Field Guide to Amphibians
of Southern California
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Mountain Yellow-Legged Frog (Rana muscosa)
Photograph (C)Gary Nafis
On the Angeles National Forest, small populations of mountain yellow-legged frogs occur in the San Gabriel Mountains in the following locations: Bear Gulch, Devil's Canyon, Little Rock Creek, South Fork of Big Rock Creek, and Vincent Gulch (67 Federal Register 44382). In the San Jacinto mountains of the San Bernardino National Forest, small populations occur in Fuller Mill Creek and Dark Canyon. Adults were detected in Hall Canyon in 1995, although not during surveys in 1998. In the San Bernardino Mountains, mountain yellow-legged frogs were recently (1998) rediscovered in the East Fork of City Creek (67 Federal Register 44382, U.S. Fish and Wildlife Service 2001). Due to a wildland fire in 2003 and subsequent flooding, this population is believed to be extirpated, although there is still some chance that they may still be present somewhere in the watershed. Two historically occupied sites on Palomar Mountain on the Cleveland National Forest appear to have been extirpated (67 Federal Register 44382, Jennings and Hayes 1994).
The mountain yellow-legged frog has been recognized as a distinctive species since the work of Zweifel in 1955 (Jennings and Hayes 1994). Prior to this time, the mountain yellow-legged frog was considered a subspecies of foothill yellow-legged frog, and the Sierran and southern California populations were considered distinct subspecies, Rana boylii sierrae and Rana boylii muscosa (Zweifel 1955). The southern California population of the mountain yellow-legged frog is listed as endangered under the Endangered Species Act as a distinct vertebrate population segment (67 Federal Register 44382).
Mountain yellow-legged frogs inhabit riverbanks, meadow streams, isolated pools, and lake borders in the Sierra Nevada (Stebbins 1985). In southern California, mountain yellow-legged frogs inhabit perennial mountain streams (i.e. streams that contain plunge pools or backwaters year-round, although not necessarily flowing year-round) with steep gradients—often in the chaparral belt—but may range up into small meadow streams at higher elevations (64 Federal Register 71714, U.S. Fish and Wildlife Service 2001). Mountain yellow-legged frogs are seldom found more than two or three jumps from water (Stebbins 1985). Highly aquatic, they occupy rocky shaded streams with cool waters originating from springs and snowmelt. Where characteristics of mountain streams extend to lower elevations (e.g., Eaton Canyon, San Gabriel River), mountain yellow-legged frogs have been recorded at elevations below 1,500 feet (457 meters) (U.S. Fish and Wildlife Service 2001). Mountain yellow-legged frogs are generally absent from very small creeks, most likely because these have insufficient depth for adequate refuge and overwintering. The species occurs along a variety of shorelines but appears to prefer open stream and lake margins that gently slope to a depth of 2–3 inches (5–8 centimeters) (Jennings and Hayes 1994). Such shorelines are probably necessary for oviposition and thermoregulation of larvae and postmetamorphs, and may provide refuge from predation if fish occur in adjacent deeper water (Jennings and Hayes 1994).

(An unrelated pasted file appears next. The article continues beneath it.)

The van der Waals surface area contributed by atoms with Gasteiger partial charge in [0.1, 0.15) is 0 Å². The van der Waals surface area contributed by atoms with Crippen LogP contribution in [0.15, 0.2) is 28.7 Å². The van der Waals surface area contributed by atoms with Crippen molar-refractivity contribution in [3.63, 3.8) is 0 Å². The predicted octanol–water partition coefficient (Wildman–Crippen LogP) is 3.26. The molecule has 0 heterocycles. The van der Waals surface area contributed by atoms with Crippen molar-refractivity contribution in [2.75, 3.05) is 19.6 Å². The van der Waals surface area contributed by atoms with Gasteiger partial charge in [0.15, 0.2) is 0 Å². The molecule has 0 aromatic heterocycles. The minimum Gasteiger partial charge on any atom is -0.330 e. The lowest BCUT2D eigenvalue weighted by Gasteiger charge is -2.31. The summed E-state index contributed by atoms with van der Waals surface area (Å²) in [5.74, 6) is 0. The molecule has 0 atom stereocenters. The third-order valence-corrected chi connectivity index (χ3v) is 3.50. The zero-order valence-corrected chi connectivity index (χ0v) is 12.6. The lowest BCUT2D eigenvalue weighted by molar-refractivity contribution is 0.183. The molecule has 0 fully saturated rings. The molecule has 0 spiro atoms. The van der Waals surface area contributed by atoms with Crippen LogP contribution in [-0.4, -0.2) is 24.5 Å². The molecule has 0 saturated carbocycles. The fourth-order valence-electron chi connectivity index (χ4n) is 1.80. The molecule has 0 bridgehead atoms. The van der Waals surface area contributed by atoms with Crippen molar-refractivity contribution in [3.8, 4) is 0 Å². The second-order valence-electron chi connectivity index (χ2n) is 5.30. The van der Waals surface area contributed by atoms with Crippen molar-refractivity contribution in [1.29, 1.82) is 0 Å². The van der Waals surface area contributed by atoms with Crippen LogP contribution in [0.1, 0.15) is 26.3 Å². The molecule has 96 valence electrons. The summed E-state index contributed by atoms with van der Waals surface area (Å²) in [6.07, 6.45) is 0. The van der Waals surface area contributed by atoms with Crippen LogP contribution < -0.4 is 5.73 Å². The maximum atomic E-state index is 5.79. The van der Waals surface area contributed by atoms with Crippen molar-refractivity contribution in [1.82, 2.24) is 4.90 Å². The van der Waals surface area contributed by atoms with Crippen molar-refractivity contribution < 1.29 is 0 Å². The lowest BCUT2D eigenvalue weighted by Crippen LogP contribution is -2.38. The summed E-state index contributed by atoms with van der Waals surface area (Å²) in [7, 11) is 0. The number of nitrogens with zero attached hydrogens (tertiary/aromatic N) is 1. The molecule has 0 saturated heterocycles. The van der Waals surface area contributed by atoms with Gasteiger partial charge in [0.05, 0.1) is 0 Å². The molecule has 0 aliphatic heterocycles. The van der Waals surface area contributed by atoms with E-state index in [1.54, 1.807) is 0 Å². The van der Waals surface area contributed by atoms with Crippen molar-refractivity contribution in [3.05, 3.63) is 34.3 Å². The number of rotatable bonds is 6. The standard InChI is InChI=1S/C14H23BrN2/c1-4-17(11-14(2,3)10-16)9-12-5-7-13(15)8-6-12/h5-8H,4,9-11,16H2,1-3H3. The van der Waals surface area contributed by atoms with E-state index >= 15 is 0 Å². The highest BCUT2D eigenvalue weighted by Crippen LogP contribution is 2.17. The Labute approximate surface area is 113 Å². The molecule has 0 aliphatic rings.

In the high Sierra Nevada, mountain yellow-legged frogs breed May–August, as soon as the ice melts from lakes (Stebbins 1985, Zweifel 1955). In southern California, they breed March–June after high water in streams subsides (Stebbins 1985). Eggs are typically deposited in shallow water (Mullally 1959) and may be attached to undercut banks or vegetation (Zweifel 1955). In streams in rocky canyons, the eggs may be attached to stones on the stream bottom (Zweifel 1955). In the Sierra Nevada, larvae select warm microhabitats (Bradford 1984). The time required to develop from fertilization to metamorphosis reportedly ranges up to 3.5 years, with reproductive maturity reached from 3 to 4 years after metamorphosis (67 Federal Register 44382).